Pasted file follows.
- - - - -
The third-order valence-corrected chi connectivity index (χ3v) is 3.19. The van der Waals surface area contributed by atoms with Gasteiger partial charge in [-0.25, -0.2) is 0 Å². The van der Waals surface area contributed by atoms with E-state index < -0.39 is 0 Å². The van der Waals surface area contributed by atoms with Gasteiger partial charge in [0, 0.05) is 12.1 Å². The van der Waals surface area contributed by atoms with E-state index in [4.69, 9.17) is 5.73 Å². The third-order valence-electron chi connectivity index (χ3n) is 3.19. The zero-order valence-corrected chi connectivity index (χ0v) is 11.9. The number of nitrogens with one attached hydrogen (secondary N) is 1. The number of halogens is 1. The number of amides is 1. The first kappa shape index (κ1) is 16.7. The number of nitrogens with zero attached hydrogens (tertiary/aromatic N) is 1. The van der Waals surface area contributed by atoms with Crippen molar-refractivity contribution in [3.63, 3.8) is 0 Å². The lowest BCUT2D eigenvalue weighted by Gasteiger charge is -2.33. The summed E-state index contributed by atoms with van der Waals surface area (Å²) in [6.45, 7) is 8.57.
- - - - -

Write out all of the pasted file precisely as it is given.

The third-order valence-corrected chi connectivity index (χ3v) is 3.19. The van der Waals surface area contributed by atoms with Gasteiger partial charge in [-0.25, -0.2) is 0 Å². The van der Waals surface area contributed by atoms with E-state index < -0.39 is 0 Å². The van der Waals surface area contributed by atoms with Gasteiger partial charge in [0, 0.05) is 12.1 Å². The van der Waals surface area contributed by atoms with E-state index in [4.69, 9.17) is 5.73 Å². The third-order valence-electron chi connectivity index (χ3n) is 3.19. The zero-order valence-corrected chi connectivity index (χ0v) is 11.9. The number of nitrogens with one attached hydrogen (secondary N) is 1. The number of halogens is 1. The number of amides is 1. The first kappa shape index (κ1) is 16.7. The number of nitrogens with zero attached hydrogens (tertiary/aromatic N) is 1. The van der Waals surface area contributed by atoms with Crippen molar-refractivity contribution in [3.63, 3.8) is 0 Å². The lowest BCUT2D eigenvalue weighted by Gasteiger charge is -2.33. The summed E-state index contributed by atoms with van der Waals surface area (Å²) in [6.45, 7) is 8.57.